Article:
Designers Create Vegan Leather from Coconut Water

Product designers Susmith C. Suseelan and Zuzana Gombosova recently launched vegan materials startup Made from Malai. The duo creates durable leather using &ldquomalai&rdquo&mdashbacterial cellulose derived from coconut water that is discarded from a factory in Kerala, India&mdashwhich they can shape into seamless items such as purses. &ldquoNobody thinks of the harm done to the environment and the number of animals that are slaughtered in the process,&rdquo Suseelan said. &ldquoIt&rsquos high time that an eco-friendly substitute for leather is introduced in the market.&rdquo Since 2015, Suseelan and Gombosova have experimented with 150 formulations to create the material before finding success with coconut water. The process involves sterilizing coconut water and feeding it to a bacterial culture. The product ferments for 12 to 14 days and is then harvested, refined, mixed with banana fibers, and dried. Made from Malai is currently exhibiting its prototypes to potential manufacturers with the aim of partnering with commercial brands and companies. Similarly, Piñatex&mdasha pineapple-based vegan leather developed by Spanish designer Carmen Hijosa&mdashbecame commercially available in 2016 and is featured in a new vegan shoe line launched by Hugo Boss this year.

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Share All sharing options for: The True Cost of Convenience

This is Eater Voices, where chefs, restaurateurs, writers, and industry insiders share their perspectives about the food world, tackling a range of topics through the lens of personal experience.

The restaurant industry is in crisis. And while delivery apps were quick to rush in and position themselves as a lifeline for restaurants at the start of the pandemic, one of the more surprising side effects of COVID-19 is how many consumers, restaurants, and even governments are finally realizing the destructive power of delivery services like Grubhub, DoorDash, and Uber Eats. There’s been consistent coverage of their detrimental impact on workers ever since the phrase “gig economy” was first uttered, but the pandemic has increased the public’s awareness of exactly how they harm the restaurant industry.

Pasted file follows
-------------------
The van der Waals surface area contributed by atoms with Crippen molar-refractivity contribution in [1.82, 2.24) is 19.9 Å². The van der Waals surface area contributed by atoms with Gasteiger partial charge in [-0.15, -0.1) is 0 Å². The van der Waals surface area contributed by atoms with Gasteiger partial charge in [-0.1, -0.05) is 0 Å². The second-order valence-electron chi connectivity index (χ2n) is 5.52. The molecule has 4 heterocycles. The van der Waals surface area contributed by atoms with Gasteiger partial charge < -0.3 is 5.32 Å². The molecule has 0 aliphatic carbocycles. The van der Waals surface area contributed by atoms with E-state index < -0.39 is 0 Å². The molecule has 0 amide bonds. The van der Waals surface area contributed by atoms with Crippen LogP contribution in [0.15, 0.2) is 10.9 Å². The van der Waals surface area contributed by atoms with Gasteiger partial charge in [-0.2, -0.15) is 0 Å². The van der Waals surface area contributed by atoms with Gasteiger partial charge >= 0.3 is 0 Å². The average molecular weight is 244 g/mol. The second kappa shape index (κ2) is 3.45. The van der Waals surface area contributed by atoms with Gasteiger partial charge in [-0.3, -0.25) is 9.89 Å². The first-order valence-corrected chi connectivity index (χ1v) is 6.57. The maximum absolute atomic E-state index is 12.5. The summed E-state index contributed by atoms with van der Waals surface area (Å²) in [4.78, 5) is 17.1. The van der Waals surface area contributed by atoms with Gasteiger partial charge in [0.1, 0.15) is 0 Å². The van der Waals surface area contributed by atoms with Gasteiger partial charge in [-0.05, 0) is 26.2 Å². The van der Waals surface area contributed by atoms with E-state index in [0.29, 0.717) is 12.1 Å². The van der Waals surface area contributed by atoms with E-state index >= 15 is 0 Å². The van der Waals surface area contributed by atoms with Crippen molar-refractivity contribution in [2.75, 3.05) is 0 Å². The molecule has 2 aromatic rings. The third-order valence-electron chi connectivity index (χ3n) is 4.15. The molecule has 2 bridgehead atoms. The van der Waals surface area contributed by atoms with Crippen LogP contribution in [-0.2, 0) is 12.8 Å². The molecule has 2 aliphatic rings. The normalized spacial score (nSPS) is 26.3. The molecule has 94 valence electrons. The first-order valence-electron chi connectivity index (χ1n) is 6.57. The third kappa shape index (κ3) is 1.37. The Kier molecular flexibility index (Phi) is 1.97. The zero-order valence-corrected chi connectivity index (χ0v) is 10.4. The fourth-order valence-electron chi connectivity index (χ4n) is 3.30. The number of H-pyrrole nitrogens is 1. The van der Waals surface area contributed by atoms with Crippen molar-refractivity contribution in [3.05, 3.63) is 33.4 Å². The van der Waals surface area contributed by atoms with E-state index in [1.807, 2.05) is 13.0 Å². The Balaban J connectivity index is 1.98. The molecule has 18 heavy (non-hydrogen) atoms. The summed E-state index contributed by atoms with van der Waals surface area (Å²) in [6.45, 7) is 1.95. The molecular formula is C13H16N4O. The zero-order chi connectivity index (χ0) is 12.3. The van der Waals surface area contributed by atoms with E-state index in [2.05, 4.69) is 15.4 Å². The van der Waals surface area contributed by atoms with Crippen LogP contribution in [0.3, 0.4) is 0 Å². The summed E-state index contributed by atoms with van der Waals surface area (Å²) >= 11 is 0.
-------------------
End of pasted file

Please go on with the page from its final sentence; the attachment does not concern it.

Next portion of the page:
Over the past several months, restaurants, consumers, and even senators are protesting the apps’ common practice of charging punitive 20 to 30 percent commission rates for every order. City legislators around the country are stepping up to ease the burden, with New York City, Los Angeles, and others temporarily capping fees at 15 percent per order during the pandemic. (Some cities, like San Francisco, are considering making those caps permanent.) Many diners now see these services’ true colors: By deferring fees for restaurants instead of waiving them during COVID-19, keeping sole authority over when the waiver period ends, and imposing mandatory one-year contracts on those who defer fees, their interests are to maintain their ironclad grasp over restaurants.

In 2010, I founded my own delivery app, FoodtoEat. We provided a lower-cost online ordering platform, charging restaurants only 10 cents per order. Instead, we charged the consumer a flat fee for the cost of convenience. Restaurant owners were immediately on our side, and we quickly signed up hundreds with our message of a fair business model. But we found that the hard part was convincing consumers to actually accept higher prices on delivery.

After two years of unsuccessfully trying to get diners to pay fair delivery fees, we had to pivot our business to corporate catering or risk failing. We were edged out by large companies like Uber, DoorDash, and Postmates, which have raised (and spent) billions of dollars in their quest to own the market. That third-party model’s been rotten since the beginning, and the inequality it’s bred has been decades in the making.